The Sherlockinette

From The Arthur Conan Doyle Encyclopedia

The Sherlockinette is an article published in The Tampa Times on 29 may 1912.

The Sherlockinette

The Tampa Times (29 may 1912, p. 8)

Paris Dance Which Has Been Approved by 163 Teachers.

London. England, May 29. — The Sherlockinette has just been imported to London from Paris. In Paris this dance triumphs over the Boston, the one-step and the grizzly bear and bunny hugs, and 163 dancing masters have approved it.

This is the manner of the Sherlockinette: There are four figures representing the four evolutions of Sherlock Holmes in the four social classes. In the first figure the gentleman examines furtively his partner with an eye to stealing her jewelry. This inventory obliges him to make four steps of a two-step, and then commences the Sherlockinette proper.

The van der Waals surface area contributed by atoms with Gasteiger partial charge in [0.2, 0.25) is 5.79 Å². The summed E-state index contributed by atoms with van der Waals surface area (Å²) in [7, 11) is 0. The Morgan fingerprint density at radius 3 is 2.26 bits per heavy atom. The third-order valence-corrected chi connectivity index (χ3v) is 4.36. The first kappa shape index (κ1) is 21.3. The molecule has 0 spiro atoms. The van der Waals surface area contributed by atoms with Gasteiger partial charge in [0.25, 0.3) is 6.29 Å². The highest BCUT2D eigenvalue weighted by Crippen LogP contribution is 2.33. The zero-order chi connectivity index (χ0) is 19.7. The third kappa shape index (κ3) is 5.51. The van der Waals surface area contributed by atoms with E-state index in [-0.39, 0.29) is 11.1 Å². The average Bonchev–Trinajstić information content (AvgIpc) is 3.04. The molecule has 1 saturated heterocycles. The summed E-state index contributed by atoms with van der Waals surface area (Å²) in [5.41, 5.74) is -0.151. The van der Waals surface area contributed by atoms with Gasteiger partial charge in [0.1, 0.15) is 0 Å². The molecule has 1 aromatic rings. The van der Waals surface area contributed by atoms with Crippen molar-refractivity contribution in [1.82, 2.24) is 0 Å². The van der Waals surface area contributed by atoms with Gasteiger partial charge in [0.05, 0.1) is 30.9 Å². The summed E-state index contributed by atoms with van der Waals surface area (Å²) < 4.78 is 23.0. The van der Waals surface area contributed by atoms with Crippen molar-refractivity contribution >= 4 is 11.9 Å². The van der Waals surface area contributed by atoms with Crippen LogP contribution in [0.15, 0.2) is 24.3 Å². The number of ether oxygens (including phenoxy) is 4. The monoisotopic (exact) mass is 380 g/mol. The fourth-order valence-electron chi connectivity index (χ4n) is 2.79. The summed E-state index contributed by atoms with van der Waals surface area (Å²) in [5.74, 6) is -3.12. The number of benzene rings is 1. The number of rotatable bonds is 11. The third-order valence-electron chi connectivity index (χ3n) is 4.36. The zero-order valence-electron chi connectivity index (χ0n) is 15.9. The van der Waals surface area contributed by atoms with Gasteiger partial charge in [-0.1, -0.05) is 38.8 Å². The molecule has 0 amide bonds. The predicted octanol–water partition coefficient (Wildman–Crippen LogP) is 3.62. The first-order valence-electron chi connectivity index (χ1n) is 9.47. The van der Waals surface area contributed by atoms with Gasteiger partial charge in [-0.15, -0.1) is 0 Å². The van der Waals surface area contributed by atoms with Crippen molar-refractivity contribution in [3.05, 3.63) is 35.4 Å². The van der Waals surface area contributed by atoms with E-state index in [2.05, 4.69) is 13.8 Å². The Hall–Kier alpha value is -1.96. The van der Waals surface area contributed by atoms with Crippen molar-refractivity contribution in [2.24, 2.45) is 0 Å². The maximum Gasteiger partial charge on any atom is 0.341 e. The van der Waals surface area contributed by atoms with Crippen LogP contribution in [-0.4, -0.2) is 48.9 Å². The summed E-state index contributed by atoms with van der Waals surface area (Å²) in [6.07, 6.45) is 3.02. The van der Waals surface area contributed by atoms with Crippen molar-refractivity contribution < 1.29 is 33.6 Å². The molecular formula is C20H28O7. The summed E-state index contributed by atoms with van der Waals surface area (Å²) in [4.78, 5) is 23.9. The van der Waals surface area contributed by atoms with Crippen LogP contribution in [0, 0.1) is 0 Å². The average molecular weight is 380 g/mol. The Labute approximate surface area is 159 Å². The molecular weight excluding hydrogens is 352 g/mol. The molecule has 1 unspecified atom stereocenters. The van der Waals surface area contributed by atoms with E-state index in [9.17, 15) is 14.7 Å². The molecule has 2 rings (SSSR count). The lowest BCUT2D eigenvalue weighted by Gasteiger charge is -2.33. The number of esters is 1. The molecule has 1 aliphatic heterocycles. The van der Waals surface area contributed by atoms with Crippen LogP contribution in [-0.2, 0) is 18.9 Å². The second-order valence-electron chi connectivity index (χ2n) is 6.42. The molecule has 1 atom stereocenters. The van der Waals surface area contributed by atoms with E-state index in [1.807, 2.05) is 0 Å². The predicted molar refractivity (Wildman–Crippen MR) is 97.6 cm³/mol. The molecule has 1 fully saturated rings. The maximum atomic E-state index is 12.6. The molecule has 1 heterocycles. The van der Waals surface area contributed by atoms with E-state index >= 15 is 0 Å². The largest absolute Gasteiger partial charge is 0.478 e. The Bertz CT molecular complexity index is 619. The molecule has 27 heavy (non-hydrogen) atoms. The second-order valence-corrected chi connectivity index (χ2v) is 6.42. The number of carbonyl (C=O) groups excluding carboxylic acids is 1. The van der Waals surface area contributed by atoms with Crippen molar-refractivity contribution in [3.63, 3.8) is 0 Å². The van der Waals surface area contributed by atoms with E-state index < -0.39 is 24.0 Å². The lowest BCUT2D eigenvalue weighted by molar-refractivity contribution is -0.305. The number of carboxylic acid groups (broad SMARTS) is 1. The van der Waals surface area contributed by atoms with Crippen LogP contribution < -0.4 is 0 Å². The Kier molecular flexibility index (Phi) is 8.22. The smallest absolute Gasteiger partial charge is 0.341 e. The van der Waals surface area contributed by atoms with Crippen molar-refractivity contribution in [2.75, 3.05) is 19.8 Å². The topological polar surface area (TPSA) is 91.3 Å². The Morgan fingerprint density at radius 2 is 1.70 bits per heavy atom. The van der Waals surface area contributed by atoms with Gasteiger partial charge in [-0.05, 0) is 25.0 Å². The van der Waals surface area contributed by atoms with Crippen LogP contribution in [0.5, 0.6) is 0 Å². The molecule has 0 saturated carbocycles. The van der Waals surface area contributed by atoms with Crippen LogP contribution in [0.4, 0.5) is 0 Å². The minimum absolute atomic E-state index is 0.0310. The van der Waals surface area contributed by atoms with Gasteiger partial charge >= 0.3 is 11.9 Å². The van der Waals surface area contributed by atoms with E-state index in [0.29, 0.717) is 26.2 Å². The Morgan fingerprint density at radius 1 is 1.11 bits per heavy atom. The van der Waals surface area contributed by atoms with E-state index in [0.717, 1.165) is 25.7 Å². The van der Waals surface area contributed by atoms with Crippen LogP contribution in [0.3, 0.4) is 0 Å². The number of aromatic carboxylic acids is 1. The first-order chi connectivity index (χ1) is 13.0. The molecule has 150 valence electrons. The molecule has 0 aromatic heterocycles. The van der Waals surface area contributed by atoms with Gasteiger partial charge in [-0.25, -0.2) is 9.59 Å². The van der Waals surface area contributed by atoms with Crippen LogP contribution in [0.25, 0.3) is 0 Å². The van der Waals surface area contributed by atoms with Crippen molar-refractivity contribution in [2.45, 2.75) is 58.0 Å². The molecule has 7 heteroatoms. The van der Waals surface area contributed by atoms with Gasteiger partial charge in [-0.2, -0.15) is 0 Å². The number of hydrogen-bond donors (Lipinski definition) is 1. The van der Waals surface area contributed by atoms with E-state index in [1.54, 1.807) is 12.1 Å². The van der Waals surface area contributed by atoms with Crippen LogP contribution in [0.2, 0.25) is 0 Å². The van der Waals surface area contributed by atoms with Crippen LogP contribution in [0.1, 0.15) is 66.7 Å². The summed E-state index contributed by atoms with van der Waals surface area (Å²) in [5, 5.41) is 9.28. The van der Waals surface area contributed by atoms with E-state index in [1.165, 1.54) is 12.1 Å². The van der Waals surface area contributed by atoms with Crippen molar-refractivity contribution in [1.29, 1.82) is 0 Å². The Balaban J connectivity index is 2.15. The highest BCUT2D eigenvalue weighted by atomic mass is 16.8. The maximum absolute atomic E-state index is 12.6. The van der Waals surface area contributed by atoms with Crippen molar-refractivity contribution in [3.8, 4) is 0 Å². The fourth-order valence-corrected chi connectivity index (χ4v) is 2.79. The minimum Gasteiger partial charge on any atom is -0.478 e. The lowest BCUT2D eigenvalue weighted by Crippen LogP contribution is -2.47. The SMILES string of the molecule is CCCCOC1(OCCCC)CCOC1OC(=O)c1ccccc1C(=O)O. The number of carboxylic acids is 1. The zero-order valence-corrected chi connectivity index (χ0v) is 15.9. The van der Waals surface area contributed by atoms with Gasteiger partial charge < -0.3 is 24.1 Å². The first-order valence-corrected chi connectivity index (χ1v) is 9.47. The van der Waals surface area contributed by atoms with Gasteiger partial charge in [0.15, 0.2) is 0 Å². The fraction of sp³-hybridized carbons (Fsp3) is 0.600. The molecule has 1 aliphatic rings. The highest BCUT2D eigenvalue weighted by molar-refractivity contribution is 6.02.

The two partners stand facing each other, but the feet of the gentleman are at the right of the lady. Sherlock Holmes continues his inventory and turns round his victim. Then the two dancers separate so as to find themselves standing side by side, after which the man turns round his partner, passing under her right arm, and the lady twines about and around and falls into the arms of her partner in a final pirouette.

In the third figure Sherlock Holmes pursues his partner, jumping alternately on the toes of each foot. In the fourth figure the dance finishes by four steps of a two-step and eight steps of a galop.

Though this dance has found favor in Paris, it has not become in the least popular in London and is sure to be displaced by the Louis XV. Boston. which is being prepared for the winter season and which unites in one gavotte the minuet, the sarabande and the Boston.